Q: Why an Impulse story out of all the DCU?
A: Bart Allen was born 1000 years from now. The Legion is in the 31st Century. It just seemed like a natural fit!
Q: How did you feel when Bart died in Countdown?
A: I like Bart, and I kind of expected him to die. There is a Crisis looming, after all.
Q: Do you collaborate with the other writers on plotting?
A: I have collaborated with a few other writers in the past -- most notably the "Smallville" gang when I was doing the comics and the short stories for the magazine. I also work closely with Orson Scott Card on some projects, but not in a creative collaboration exactly.
On my issue of "Legion", I worked out the story with editor Jeanine Schaefer, who I think the world of. She's hands down the most underrated person working in comics today!
Q: Did you enjoy the "Legion of Super Heroes" animated show?
A: I did. I liked the Imperiex stuff, and I'm a nut for any Brainiac stuff, so the series was great!!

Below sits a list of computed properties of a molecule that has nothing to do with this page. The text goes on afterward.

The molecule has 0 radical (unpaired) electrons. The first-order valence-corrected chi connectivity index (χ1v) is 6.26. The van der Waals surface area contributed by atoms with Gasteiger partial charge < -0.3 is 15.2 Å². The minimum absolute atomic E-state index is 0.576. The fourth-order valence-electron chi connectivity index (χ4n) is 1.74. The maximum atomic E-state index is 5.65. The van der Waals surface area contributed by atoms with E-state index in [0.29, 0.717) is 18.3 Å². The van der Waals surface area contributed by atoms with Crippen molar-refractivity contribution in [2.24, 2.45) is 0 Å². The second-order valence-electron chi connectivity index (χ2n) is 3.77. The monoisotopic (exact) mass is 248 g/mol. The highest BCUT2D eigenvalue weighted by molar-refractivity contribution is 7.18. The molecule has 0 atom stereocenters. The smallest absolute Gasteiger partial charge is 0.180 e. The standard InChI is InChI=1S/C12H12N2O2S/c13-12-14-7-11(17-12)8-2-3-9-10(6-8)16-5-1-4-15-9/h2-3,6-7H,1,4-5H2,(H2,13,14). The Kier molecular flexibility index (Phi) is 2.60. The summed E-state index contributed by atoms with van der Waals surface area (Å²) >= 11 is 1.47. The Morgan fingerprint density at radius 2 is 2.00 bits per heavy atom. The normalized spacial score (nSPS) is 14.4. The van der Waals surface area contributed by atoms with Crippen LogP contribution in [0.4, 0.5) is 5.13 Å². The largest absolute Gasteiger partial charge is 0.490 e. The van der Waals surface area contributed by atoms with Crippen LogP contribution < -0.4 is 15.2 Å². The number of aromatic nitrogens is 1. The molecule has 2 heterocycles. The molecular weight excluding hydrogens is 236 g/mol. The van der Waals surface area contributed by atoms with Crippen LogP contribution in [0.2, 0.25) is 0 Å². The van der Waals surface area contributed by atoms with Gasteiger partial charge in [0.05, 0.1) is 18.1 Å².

Q: Why do you think fans should continue buying the book?
A: In a time when comics are full of events, it's nice to have a series that is always single issue stories "one-and-dones". Plus the Legion are a cool bunch of kids! And it's their 50th anniversary! What better way to celebrate?
Q: Is there more freedom to write stories now that Warners isn't continuing with the TV show? Will we see the JLU, Terry McGinnis, Static Shock, etc?
A: I don't know if there are more liberties or not. I only started after the show had finished. As far as the characters from the DCAU, I don't know. Would be cool, though!